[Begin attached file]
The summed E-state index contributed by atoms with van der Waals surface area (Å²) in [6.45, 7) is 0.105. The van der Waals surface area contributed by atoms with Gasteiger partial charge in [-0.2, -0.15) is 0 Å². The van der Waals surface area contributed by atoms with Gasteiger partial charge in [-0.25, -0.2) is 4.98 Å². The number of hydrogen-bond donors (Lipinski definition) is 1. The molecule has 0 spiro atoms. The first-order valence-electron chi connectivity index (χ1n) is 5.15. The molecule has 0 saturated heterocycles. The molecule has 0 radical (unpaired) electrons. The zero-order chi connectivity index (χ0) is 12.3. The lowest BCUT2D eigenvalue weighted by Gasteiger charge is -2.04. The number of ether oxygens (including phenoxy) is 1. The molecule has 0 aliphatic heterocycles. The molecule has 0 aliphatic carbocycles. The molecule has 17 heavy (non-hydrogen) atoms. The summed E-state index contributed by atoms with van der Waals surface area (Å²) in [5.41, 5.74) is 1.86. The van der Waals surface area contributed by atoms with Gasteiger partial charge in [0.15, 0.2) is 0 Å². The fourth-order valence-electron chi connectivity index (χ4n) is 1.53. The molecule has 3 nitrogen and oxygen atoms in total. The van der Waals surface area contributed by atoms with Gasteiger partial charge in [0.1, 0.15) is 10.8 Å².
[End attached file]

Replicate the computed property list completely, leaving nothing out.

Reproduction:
The summed E-state index contributed by atoms with van der Waals surface area (Å²) in [6.45, 7) is 0.105. The van der Waals surface area contributed by atoms with Gasteiger partial charge in [-0.2, -0.15) is 0 Å². The van der Waals surface area contributed by atoms with Gasteiger partial charge in [-0.25, -0.2) is 4.98 Å². The number of hydrogen-bond donors (Lipinski definition) is 1. The molecule has 0 spiro atoms. The first-order valence-electron chi connectivity index (χ1n) is 5.15. The molecule has 0 saturated heterocycles. The molecule has 0 radical (unpaired) electrons. The zero-order chi connectivity index (χ0) is 12.3. The lowest BCUT2D eigenvalue weighted by Gasteiger charge is -2.04. The number of ether oxygens (including phenoxy) is 1. The molecule has 0 aliphatic heterocycles. The molecule has 0 aliphatic carbocycles. The molecule has 17 heavy (non-hydrogen) atoms. The summed E-state index contributed by atoms with van der Waals surface area (Å²) in [5.41, 5.74) is 1.86. The van der Waals surface area contributed by atoms with Gasteiger partial charge in [0.15, 0.2) is 0 Å². The fourth-order valence-electron chi connectivity index (χ4n) is 1.53. The molecule has 3 nitrogen and oxygen atoms in total. The van der Waals surface area contributed by atoms with Gasteiger partial charge in [0.1, 0.15) is 10.8 Å².